The second question concerns two officials who, within the last year, were employed by a law firm that represents a company being investigated by your agency (investigation 1). You are trying to determine whether those officials may participate personally and substantially in another agency investigation (investigation 2) for which a proposed consent order has been accepted by the agency for public comment, where that consent order, if approved, may serve as the precedent or model for the investigation of the company represented by the law firm that was the officials' previous employer. As was the case with the first question, your determination requires an analysis under 18 U.S.C. § 208 and subparts D and E of the Standards.

As explained above with respect to the first question, in order for 18 U.S.C. § 208 and subpart D of the Standards to bar either of the officials' personal and substantial participation in investigation 2, that matter would have to have a direct and predictable effect on the official's own financial interests or on the financial interests of a person whose financial interests are imputed to the official. There is not any indication that either of the officials has any financial interest in the company which is the subject of investigation 2. The financial interests of the law firm that was the officials' previous employer and that represents the company that is the subject of investigation 1 would not be imputed to the officials under the terms of 18 U.S.C. § 208 or subpart D of the Standards.

Like the situation in your first question, one of the officials maintains a financial interest in the law firm in that he is waiting to be paid by the law firm the second half of a fixed amount retirement payment. It seems likely that the agency's action on the proposed consent order in investigation 2 will affect the extent to which the law firm's services are needed by the company that is the subject of investigation 1, since that company has offered to sign a consent agreement similar or identical to the proposed order against the company that is the subject of investigation 2. However, unless the law firm's ability to make the second half of the official's retirement payment is dependent on the outcome of investigation 1 (which, presumably, it is not), the officials would not be barred by 18 U.S.C. § 208 or subpart D of the Standards from participating personally and substantially in investigation 2.

The advice provided with respect to the first question regarding the application of subpart E of the Standards should also be followed with respect to the second question. Since the company represented by the officials' previous employer is not a party to investigation 2, the officials would not be required by 5 C.F.R. § 2635.502 to use the process described in that section before participating personally and substantially in that matter. The process described in that section may nonetheless be used to determine whether the officials should or should not participate in a particular matter. That process calls first for a determination as to whether a reasonable person would question the impartiality of the employee's participation in the matter, and, if so, a determination by the agency designee as to whether the employee may be authorized to participate in the matter anyway.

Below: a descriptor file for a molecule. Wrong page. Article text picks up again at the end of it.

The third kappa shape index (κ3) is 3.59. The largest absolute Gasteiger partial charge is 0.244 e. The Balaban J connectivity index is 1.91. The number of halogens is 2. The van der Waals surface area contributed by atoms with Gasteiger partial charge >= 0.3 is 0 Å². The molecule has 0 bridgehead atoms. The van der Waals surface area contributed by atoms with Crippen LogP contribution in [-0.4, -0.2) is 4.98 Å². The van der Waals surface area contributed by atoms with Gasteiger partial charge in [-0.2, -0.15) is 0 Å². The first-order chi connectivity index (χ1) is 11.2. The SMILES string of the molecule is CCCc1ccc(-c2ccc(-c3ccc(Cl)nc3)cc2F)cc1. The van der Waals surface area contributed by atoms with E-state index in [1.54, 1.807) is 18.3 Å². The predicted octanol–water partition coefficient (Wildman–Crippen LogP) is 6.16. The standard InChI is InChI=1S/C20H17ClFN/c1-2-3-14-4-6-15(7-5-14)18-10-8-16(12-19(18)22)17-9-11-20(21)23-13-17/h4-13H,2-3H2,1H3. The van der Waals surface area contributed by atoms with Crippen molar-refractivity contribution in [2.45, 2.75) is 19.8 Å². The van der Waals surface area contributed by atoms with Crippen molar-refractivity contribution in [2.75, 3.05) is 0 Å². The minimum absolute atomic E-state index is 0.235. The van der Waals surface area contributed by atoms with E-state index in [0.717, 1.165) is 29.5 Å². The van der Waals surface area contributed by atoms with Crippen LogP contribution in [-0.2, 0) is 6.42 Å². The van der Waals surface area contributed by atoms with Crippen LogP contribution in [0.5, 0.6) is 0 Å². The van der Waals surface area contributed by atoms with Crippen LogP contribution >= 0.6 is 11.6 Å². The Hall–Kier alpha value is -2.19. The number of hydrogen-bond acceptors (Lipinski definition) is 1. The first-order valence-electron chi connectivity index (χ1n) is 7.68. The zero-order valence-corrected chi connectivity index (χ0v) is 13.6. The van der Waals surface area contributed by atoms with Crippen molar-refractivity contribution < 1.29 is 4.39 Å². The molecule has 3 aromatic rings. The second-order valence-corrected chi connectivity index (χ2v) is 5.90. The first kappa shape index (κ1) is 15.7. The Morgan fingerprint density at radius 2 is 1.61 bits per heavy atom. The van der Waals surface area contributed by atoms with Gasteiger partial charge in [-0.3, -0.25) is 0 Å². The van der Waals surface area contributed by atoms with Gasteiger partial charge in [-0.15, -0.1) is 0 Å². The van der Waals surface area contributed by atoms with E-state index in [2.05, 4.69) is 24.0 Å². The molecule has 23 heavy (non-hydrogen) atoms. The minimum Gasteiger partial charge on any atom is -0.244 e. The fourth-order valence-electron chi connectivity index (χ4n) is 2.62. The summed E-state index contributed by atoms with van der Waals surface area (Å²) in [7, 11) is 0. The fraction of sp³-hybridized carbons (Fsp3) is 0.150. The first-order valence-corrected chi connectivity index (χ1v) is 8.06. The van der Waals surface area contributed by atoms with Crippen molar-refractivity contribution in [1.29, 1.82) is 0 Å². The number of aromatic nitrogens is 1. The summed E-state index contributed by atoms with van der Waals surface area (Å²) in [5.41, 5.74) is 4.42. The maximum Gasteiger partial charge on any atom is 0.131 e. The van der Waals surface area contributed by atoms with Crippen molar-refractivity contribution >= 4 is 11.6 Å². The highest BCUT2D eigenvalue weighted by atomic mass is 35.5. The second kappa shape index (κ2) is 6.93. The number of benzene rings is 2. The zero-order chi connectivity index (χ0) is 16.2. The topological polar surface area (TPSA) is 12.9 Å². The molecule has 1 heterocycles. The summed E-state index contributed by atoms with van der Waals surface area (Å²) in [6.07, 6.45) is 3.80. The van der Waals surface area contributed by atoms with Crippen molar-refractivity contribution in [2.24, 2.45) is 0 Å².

We trust that this advice will be of assistance to you.

Sincerely,

Stephen D. Potts
Director

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Endnotes: 

1. See 5 C.F.R. § 2635.402(b)(4) for the definition of "personal and substantial."

2. See 5 C.F.R. § 2635.402(b)(3) for the definition of "particular matter."

3. See 5 C.F.R. § 2635.402(b)(1) for the definition of "direct and predictable effect."

4. Although it would not be an issue with respect to the official's personal and substantial participation in the investigation of Company B, the official should be cautioned that under 18 U.S.C. § 203(a), no part of the retirement payment he is waiting to receive from the law firm may be derived from compensation for representational services rendered by the law firm, while he or she is a Government official, before any department, agency, court, court-martial, officer, or any civil, military, or naval commission.